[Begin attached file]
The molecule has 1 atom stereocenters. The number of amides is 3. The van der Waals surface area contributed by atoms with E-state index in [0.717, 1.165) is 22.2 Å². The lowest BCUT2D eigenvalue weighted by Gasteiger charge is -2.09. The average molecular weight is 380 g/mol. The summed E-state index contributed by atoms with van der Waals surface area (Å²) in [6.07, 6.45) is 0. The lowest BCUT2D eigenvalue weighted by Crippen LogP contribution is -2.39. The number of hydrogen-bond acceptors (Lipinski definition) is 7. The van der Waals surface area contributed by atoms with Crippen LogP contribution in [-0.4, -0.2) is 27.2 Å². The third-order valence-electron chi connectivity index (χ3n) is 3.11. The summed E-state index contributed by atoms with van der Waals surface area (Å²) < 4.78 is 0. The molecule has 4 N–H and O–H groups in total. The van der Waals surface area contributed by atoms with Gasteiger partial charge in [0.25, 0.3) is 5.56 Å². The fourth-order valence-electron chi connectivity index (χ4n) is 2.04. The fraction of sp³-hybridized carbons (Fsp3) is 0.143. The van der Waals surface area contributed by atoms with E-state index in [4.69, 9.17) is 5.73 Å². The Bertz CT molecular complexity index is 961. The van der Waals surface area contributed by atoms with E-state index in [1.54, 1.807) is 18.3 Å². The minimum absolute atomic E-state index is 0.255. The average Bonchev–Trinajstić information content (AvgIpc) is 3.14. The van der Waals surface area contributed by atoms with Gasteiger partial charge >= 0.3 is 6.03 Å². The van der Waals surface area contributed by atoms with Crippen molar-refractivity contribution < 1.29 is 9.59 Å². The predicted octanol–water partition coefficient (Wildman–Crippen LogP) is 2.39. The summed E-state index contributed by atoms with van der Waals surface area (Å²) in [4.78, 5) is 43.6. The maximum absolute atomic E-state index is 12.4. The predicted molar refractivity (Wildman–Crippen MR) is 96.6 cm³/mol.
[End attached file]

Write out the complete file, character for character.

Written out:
The molecule has 1 atom stereocenters. The number of amides is 3. The van der Waals surface area contributed by atoms with E-state index in [0.717, 1.165) is 22.2 Å². The lowest BCUT2D eigenvalue weighted by Gasteiger charge is -2.09. The average molecular weight is 380 g/mol. The summed E-state index contributed by atoms with van der Waals surface area (Å²) in [6.07, 6.45) is 0. The lowest BCUT2D eigenvalue weighted by Crippen LogP contribution is -2.39. The number of hydrogen-bond acceptors (Lipinski definition) is 7. The van der Waals surface area contributed by atoms with Crippen LogP contribution in [-0.4, -0.2) is 27.2 Å². The third-order valence-electron chi connectivity index (χ3n) is 3.11. The summed E-state index contributed by atoms with van der Waals surface area (Å²) < 4.78 is 0. The molecule has 4 N–H and O–H groups in total. The van der Waals surface area contributed by atoms with Gasteiger partial charge in [0.25, 0.3) is 5.56 Å². The fourth-order valence-electron chi connectivity index (χ4n) is 2.04. The fraction of sp³-hybridized carbons (Fsp3) is 0.143. The van der Waals surface area contributed by atoms with E-state index in [4.69, 9.17) is 5.73 Å². The Bertz CT molecular complexity index is 961. The van der Waals surface area contributed by atoms with E-state index in [1.54, 1.807) is 18.3 Å². The minimum absolute atomic E-state index is 0.255. The average Bonchev–Trinajstić information content (AvgIpc) is 3.14. The van der Waals surface area contributed by atoms with Gasteiger partial charge >= 0.3 is 6.03 Å². The van der Waals surface area contributed by atoms with Crippen molar-refractivity contribution < 1.29 is 9.59 Å². The predicted octanol–water partition coefficient (Wildman–Crippen LogP) is 2.39. The summed E-state index contributed by atoms with van der Waals surface area (Å²) in [4.78, 5) is 43.6. The maximum absolute atomic E-state index is 12.4. The predicted molar refractivity (Wildman–Crippen MR) is 96.6 cm³/mol.